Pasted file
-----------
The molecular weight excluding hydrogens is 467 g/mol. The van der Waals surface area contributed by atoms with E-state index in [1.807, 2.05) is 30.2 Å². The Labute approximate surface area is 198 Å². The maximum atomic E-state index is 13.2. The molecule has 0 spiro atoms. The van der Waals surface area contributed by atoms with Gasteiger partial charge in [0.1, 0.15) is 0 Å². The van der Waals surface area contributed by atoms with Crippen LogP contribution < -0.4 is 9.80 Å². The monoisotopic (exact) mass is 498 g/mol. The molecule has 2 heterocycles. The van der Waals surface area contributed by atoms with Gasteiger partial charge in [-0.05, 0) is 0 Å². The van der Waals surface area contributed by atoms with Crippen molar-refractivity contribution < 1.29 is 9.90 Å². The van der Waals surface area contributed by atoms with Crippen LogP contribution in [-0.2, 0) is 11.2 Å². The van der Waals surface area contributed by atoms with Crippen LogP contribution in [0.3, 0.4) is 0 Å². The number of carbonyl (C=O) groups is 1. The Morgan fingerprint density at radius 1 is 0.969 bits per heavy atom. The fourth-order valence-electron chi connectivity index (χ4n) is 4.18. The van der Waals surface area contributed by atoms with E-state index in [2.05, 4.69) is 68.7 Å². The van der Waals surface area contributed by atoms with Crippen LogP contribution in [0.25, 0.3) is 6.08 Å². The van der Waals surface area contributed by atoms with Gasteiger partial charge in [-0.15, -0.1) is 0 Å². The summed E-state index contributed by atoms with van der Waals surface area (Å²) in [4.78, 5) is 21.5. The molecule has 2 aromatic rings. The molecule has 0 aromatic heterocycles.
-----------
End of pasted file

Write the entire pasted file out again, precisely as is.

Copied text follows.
The molecular weight excluding hydrogens is 467 g/mol. The van der Waals surface area contributed by atoms with E-state index in [1.807, 2.05) is 30.2 Å². The Labute approximate surface area is 198 Å². The maximum atomic E-state index is 13.2. The molecule has 0 spiro atoms. The van der Waals surface area contributed by atoms with Gasteiger partial charge in [0.1, 0.15) is 0 Å². The van der Waals surface area contributed by atoms with Crippen LogP contribution < -0.4 is 9.80 Å². The monoisotopic (exact) mass is 498 g/mol. The molecule has 2 heterocycles. The van der Waals surface area contributed by atoms with Gasteiger partial charge in [-0.05, 0) is 0 Å². The van der Waals surface area contributed by atoms with Crippen molar-refractivity contribution < 1.29 is 9.90 Å². The van der Waals surface area contributed by atoms with Crippen LogP contribution in [-0.2, 0) is 11.2 Å². The van der Waals surface area contributed by atoms with Crippen LogP contribution in [0.3, 0.4) is 0 Å². The number of carbonyl (C=O) groups is 1. The Morgan fingerprint density at radius 1 is 0.969 bits per heavy atom. The fourth-order valence-electron chi connectivity index (χ4n) is 4.18. The van der Waals surface area contributed by atoms with E-state index in [2.05, 4.69) is 68.7 Å². The van der Waals surface area contributed by atoms with Crippen LogP contribution in [0.25, 0.3) is 6.08 Å². The van der Waals surface area contributed by atoms with Gasteiger partial charge in [-0.15, -0.1) is 0 Å². The summed E-state index contributed by atoms with van der Waals surface area (Å²) in [4.78, 5) is 21.5. The molecule has 2 aromatic rings. The molecule has 0 aromatic heterocycles.